God indeed does have a body.

          Of course, all talk about God must be analogy, and so has an element of
          the 'unlike' as well as the 'like' about it. I am not suggesting that
          God has a body in the same way that we are embodied, but that God
          commits God's own self to body - or rather, to bodies - as a meeting
          place with us. The divine Word will not be spoken without physical
          mediation. God takes on bodies in order to draw us into the triune
          relationships in God.
        • Cody Unterseher
          ... story ... suggest ... mere ... the ... aspects of ... sense of ... I have to agree completely with Chris. As a Catholic, (and, yes, there are times when
          Message 4 of 8 , Jun 6, 2001
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            Chris McConnell wrote:
            >
            > I think there's another interesting question about what this whole
            story
            > reveals. The very idea of doing "confessions" online seems to
            suggest
            > that, in a popular mindset, the essence of the sacrament is the
            mere
            > conveying of information about what one has done -- perhaps also
            the
            > conveying of information that one is absolved. All of the other
            aspects of
            > celebrating a sacrament are dispensible. A pretty impoverished
            sense of
            > things!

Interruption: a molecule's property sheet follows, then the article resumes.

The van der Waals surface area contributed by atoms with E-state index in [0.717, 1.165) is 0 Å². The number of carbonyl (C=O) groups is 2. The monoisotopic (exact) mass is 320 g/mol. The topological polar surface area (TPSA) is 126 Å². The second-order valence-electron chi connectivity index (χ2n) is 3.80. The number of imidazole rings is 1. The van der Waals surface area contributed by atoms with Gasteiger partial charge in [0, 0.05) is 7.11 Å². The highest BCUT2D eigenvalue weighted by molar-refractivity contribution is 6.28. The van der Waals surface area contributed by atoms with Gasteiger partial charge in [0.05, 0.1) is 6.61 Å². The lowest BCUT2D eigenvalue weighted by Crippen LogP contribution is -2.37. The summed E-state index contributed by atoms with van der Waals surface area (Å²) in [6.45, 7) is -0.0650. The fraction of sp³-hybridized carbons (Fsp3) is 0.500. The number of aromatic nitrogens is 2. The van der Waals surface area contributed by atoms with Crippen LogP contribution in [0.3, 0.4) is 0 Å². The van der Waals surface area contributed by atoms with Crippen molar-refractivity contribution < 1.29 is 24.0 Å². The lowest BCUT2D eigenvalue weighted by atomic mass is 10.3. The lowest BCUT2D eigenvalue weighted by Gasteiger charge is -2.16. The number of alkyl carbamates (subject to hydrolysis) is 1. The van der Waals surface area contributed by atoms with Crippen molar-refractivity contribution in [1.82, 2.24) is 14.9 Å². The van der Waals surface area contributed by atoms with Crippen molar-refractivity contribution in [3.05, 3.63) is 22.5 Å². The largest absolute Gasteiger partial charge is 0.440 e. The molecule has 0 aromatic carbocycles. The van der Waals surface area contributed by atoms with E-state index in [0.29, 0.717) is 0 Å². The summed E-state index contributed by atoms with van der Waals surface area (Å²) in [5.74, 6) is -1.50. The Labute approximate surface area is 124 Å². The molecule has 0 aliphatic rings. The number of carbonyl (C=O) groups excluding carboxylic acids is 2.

>

            I have to agree completely with Chris. As a Catholic, (and, yes,
            there are times when ol' Rat-zinger has me wishing I wasn't,) I have
            come to appreciate the "matter and form" of the sacraments. I have a
            particularly wonderful confessor who has at times held my hands as I
            have confessed; at times held me in an embrace while imparting
            absolution. These things are not common courtesy, nor are they
            requisites for the celebration. But they were the right (rite?)
            things at the right time. They conveyed, more than my confessing or
            her absolving, the unconditional love God and the bond of covenant
            that I share with the Church in Christ.

            To confess via e-mail is indeed mere "conveying of information" but
            certainly not the communication and celebration integral to the
            incarnational celebration of a sacrament.

            Blessings,
            Cody Unterseher
            oblate21@...
          • Cody Unterseher
            ... Uh, that should have been _his_ absolving. . . I was in that whistful mode of eschatological thought wherein gender no longer is a barrier to the full
            Message 5 of 8 , Jun 6, 2001
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              Cody Untersher wrote:

              > They conveyed, more than my confessing or
              > her absolving, the unconditional love God and the bond of covenant
              > that I share with the Church in Christ.

              Uh, that should have been _his_ absolving. . . I was in that whistful
              mode of eschatological thought wherein gender no longer is a barrier
              to the full sacramental life of the Church.

              To my Roman Catholic brothers and sisters who may have been
              scandalized, my most humble apologies. "Mea culpa. . . ."

              Cody
              oblate21@...